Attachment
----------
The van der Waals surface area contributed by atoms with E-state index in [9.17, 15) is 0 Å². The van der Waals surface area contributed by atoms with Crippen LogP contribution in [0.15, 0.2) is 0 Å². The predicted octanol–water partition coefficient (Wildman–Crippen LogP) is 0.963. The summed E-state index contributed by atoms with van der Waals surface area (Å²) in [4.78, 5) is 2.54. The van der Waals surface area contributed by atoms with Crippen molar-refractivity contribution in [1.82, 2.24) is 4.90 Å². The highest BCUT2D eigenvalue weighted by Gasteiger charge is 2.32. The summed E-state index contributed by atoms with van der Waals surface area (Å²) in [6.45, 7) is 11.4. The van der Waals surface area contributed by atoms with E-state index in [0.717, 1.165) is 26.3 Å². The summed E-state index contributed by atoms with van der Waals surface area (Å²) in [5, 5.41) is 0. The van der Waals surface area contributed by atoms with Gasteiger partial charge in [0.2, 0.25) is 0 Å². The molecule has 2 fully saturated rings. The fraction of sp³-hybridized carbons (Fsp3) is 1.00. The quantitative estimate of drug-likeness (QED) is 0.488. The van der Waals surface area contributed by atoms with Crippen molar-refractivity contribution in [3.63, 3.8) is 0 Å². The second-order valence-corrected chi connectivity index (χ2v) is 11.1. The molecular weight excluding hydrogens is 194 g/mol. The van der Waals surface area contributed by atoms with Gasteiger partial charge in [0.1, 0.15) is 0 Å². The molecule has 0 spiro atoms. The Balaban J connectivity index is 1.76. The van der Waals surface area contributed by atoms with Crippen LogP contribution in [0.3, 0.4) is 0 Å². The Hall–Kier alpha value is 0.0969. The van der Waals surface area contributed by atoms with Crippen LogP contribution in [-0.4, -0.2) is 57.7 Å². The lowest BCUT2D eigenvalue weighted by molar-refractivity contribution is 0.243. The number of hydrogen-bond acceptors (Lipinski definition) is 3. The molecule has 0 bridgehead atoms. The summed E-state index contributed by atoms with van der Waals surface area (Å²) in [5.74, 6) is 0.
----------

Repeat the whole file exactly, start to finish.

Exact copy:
The van der Waals surface area contributed by atoms with E-state index in [9.17, 15) is 0 Å². The van der Waals surface area contributed by atoms with Crippen LogP contribution in [0.15, 0.2) is 0 Å². The predicted octanol–water partition coefficient (Wildman–Crippen LogP) is 0.963. The summed E-state index contributed by atoms with van der Waals surface area (Å²) in [4.78, 5) is 2.54. The van der Waals surface area contributed by atoms with Crippen molar-refractivity contribution in [1.82, 2.24) is 4.90 Å². The highest BCUT2D eigenvalue weighted by Gasteiger charge is 2.32. The summed E-state index contributed by atoms with van der Waals surface area (Å²) in [6.45, 7) is 11.4. The van der Waals surface area contributed by atoms with E-state index in [0.717, 1.165) is 26.3 Å². The summed E-state index contributed by atoms with van der Waals surface area (Å²) in [5, 5.41) is 0. The van der Waals surface area contributed by atoms with Gasteiger partial charge in [0.2, 0.25) is 0 Å². The molecule has 2 fully saturated rings. The fraction of sp³-hybridized carbons (Fsp3) is 1.00. The quantitative estimate of drug-likeness (QED) is 0.488. The van der Waals surface area contributed by atoms with Crippen molar-refractivity contribution in [3.63, 3.8) is 0 Å². The second-order valence-corrected chi connectivity index (χ2v) is 11.1. The molecular weight excluding hydrogens is 194 g/mol. The van der Waals surface area contributed by atoms with Gasteiger partial charge in [0.1, 0.15) is 0 Å². The molecule has 0 spiro atoms. The Balaban J connectivity index is 1.76. The van der Waals surface area contributed by atoms with Crippen LogP contribution in [0.3, 0.4) is 0 Å². The Hall–Kier alpha value is 0.0969. The van der Waals surface area contributed by atoms with Crippen LogP contribution in [-0.4, -0.2) is 57.7 Å². The lowest BCUT2D eigenvalue weighted by molar-refractivity contribution is 0.243. The number of hydrogen-bond acceptors (Lipinski definition) is 3. The molecule has 0 bridgehead atoms. The summed E-state index contributed by atoms with van der Waals surface area (Å²) in [5.74, 6) is 0.